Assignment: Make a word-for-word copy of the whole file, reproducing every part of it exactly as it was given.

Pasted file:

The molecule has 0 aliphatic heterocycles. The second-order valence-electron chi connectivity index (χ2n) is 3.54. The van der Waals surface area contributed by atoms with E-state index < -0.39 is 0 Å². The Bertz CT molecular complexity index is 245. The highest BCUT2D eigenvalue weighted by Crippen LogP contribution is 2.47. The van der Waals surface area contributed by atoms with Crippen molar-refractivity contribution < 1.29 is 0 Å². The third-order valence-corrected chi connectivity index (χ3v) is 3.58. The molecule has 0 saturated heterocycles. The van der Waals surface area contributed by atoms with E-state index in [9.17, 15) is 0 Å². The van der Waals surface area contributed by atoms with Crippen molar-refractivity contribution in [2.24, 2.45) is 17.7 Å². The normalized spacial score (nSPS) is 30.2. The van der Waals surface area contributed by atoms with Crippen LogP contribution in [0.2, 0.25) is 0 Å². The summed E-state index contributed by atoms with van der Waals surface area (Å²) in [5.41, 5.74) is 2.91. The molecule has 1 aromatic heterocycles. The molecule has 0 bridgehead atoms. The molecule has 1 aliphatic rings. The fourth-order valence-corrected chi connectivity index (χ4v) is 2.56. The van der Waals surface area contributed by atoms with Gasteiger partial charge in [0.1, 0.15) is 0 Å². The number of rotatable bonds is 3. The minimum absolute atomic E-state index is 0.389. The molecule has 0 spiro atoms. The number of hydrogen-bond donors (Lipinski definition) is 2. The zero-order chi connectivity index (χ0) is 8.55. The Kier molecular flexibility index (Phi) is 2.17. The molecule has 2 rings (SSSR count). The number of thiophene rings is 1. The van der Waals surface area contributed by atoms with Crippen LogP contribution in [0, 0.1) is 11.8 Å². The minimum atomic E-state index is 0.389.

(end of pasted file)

The molecule has 0 aliphatic heterocycles. The second-order valence-electron chi connectivity index (χ2n) is 3.54. The van der Waals surface area contributed by atoms with E-state index < -0.39 is 0 Å². The Bertz CT molecular complexity index is 245. The highest BCUT2D eigenvalue weighted by Crippen LogP contribution is 2.47. The van der Waals surface area contributed by atoms with Crippen molar-refractivity contribution < 1.29 is 0 Å². The third-order valence-corrected chi connectivity index (χ3v) is 3.58. The molecule has 0 saturated heterocycles. The van der Waals surface area contributed by atoms with E-state index in [9.17, 15) is 0 Å². The van der Waals surface area contributed by atoms with Crippen molar-refractivity contribution in [2.24, 2.45) is 17.7 Å². The normalized spacial score (nSPS) is 30.2. The van der Waals surface area contributed by atoms with Crippen LogP contribution in [0.2, 0.25) is 0 Å². The summed E-state index contributed by atoms with van der Waals surface area (Å²) in [5.41, 5.74) is 2.91. The molecule has 1 aromatic heterocycles. The molecule has 0 bridgehead atoms. The molecule has 1 aliphatic rings. The fourth-order valence-corrected chi connectivity index (χ4v) is 2.56. The van der Waals surface area contributed by atoms with Gasteiger partial charge in [0.1, 0.15) is 0 Å². The number of rotatable bonds is 3. The minimum absolute atomic E-state index is 0.389. The molecule has 0 spiro atoms. The number of hydrogen-bond donors (Lipinski definition) is 2. The zero-order chi connectivity index (χ0) is 8.55. The Kier molecular flexibility index (Phi) is 2.17. The molecule has 2 rings (SSSR count). The number of thiophene rings is 1. The van der Waals surface area contributed by atoms with Crippen LogP contribution in [0, 0.1) is 11.8 Å². The minimum atomic E-state index is 0.389.